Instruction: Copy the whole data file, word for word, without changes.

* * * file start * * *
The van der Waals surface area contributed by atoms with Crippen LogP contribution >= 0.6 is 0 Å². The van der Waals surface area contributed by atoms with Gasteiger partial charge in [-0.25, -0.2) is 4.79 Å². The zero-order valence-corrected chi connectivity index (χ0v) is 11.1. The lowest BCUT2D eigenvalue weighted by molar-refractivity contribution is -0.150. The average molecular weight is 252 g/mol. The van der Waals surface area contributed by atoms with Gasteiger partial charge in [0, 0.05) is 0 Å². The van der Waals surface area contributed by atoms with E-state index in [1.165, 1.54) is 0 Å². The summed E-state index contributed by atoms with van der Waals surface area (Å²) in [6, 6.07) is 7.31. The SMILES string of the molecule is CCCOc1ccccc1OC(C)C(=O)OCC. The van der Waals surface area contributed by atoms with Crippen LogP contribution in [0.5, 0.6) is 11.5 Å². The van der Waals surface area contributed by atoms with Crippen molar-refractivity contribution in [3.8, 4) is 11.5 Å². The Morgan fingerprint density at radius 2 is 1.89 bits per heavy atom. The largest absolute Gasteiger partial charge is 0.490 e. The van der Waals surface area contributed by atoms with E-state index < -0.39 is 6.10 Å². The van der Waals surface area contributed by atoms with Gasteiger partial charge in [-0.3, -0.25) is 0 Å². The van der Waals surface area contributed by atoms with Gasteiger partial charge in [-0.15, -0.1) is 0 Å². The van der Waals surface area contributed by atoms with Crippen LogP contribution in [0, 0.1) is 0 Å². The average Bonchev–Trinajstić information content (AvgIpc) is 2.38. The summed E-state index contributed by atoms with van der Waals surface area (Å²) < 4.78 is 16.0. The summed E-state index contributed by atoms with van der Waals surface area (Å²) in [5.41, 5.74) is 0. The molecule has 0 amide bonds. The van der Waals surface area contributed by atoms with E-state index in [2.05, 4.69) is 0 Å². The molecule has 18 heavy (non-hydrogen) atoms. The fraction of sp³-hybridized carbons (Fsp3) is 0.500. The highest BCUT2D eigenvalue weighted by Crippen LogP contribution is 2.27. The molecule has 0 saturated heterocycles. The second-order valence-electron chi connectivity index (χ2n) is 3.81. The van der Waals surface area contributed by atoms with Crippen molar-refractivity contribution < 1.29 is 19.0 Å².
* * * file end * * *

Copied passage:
The van der Waals surface area contributed by atoms with Crippen LogP contribution >= 0.6 is 0 Å². The van der Waals surface area contributed by atoms with Gasteiger partial charge in [-0.25, -0.2) is 4.79 Å². The zero-order valence-corrected chi connectivity index (χ0v) is 11.1. The lowest BCUT2D eigenvalue weighted by molar-refractivity contribution is -0.150. The average molecular weight is 252 g/mol. The van der Waals surface area contributed by atoms with Gasteiger partial charge in [0, 0.05) is 0 Å². The van der Waals surface area contributed by atoms with E-state index in [1.165, 1.54) is 0 Å². The summed E-state index contributed by atoms with van der Waals surface area (Å²) in [6, 6.07) is 7.31. The SMILES string of the molecule is CCCOc1ccccc1OC(C)C(=O)OCC. The van der Waals surface area contributed by atoms with Crippen LogP contribution in [0.5, 0.6) is 11.5 Å². The van der Waals surface area contributed by atoms with Crippen molar-refractivity contribution in [3.8, 4) is 11.5 Å². The Morgan fingerprint density at radius 2 is 1.89 bits per heavy atom. The largest absolute Gasteiger partial charge is 0.490 e. The van der Waals surface area contributed by atoms with E-state index < -0.39 is 6.10 Å². The van der Waals surface area contributed by atoms with Gasteiger partial charge in [-0.3, -0.25) is 0 Å². The van der Waals surface area contributed by atoms with Gasteiger partial charge in [-0.15, -0.1) is 0 Å². The van der Waals surface area contributed by atoms with Crippen LogP contribution in [0, 0.1) is 0 Å². The average Bonchev–Trinajstić information content (AvgIpc) is 2.38. The summed E-state index contributed by atoms with van der Waals surface area (Å²) < 4.78 is 16.0. The summed E-state index contributed by atoms with van der Waals surface area (Å²) in [5.41, 5.74) is 0. The molecule has 0 amide bonds. The van der Waals surface area contributed by atoms with E-state index in [2.05, 4.69) is 0 Å². The molecule has 18 heavy (non-hydrogen) atoms. The fraction of sp³-hybridized carbons (Fsp3) is 0.500. The highest BCUT2D eigenvalue weighted by Crippen LogP contribution is 2.27. The molecule has 0 saturated heterocycles. The second-order valence-electron chi connectivity index (χ2n) is 3.81. The van der Waals surface area contributed by atoms with Crippen molar-refractivity contribution < 1.29 is 19.0 Å².